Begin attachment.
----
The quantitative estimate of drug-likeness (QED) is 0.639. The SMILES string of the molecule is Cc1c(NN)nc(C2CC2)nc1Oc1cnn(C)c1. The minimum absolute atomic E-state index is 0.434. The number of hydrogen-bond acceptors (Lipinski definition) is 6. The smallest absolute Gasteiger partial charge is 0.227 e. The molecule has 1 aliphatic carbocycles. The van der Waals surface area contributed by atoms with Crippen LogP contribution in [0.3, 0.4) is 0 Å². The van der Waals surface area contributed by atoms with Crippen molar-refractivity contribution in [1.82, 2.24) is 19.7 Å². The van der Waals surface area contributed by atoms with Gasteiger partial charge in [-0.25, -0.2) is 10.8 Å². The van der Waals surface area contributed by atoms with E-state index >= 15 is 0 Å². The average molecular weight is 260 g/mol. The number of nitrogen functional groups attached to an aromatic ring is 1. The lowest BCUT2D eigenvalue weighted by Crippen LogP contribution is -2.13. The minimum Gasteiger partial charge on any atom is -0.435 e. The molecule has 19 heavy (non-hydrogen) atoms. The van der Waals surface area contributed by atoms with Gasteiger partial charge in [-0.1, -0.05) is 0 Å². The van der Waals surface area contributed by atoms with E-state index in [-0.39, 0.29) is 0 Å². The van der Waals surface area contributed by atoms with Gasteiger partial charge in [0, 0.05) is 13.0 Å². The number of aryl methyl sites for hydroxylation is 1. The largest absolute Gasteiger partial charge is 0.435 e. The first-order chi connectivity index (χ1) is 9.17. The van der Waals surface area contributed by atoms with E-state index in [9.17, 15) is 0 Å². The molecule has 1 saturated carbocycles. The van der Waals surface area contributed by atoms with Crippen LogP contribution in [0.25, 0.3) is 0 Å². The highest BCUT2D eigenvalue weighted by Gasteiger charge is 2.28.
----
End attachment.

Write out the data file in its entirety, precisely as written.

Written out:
The quantitative estimate of drug-likeness (QED) is 0.639. The SMILES string of the molecule is Cc1c(NN)nc(C2CC2)nc1Oc1cnn(C)c1. The minimum absolute atomic E-state index is 0.434. The number of hydrogen-bond acceptors (Lipinski definition) is 6. The smallest absolute Gasteiger partial charge is 0.227 e. The molecule has 1 aliphatic carbocycles. The van der Waals surface area contributed by atoms with Crippen LogP contribution in [0.3, 0.4) is 0 Å². The van der Waals surface area contributed by atoms with Crippen molar-refractivity contribution in [1.82, 2.24) is 19.7 Å². The van der Waals surface area contributed by atoms with Gasteiger partial charge in [-0.25, -0.2) is 10.8 Å². The van der Waals surface area contributed by atoms with E-state index >= 15 is 0 Å². The average molecular weight is 260 g/mol. The number of nitrogen functional groups attached to an aromatic ring is 1. The lowest BCUT2D eigenvalue weighted by Crippen LogP contribution is -2.13. The minimum Gasteiger partial charge on any atom is -0.435 e. The molecule has 19 heavy (non-hydrogen) atoms. The van der Waals surface area contributed by atoms with Gasteiger partial charge in [-0.1, -0.05) is 0 Å². The van der Waals surface area contributed by atoms with E-state index in [-0.39, 0.29) is 0 Å². The van der Waals surface area contributed by atoms with Gasteiger partial charge in [0, 0.05) is 13.0 Å². The number of aryl methyl sites for hydroxylation is 1. The largest absolute Gasteiger partial charge is 0.435 e. The first-order chi connectivity index (χ1) is 9.17. The van der Waals surface area contributed by atoms with E-state index in [9.17, 15) is 0 Å². The molecule has 1 saturated carbocycles. The van der Waals surface area contributed by atoms with Crippen LogP contribution in [0.25, 0.3) is 0 Å². The highest BCUT2D eigenvalue weighted by Gasteiger charge is 2.28.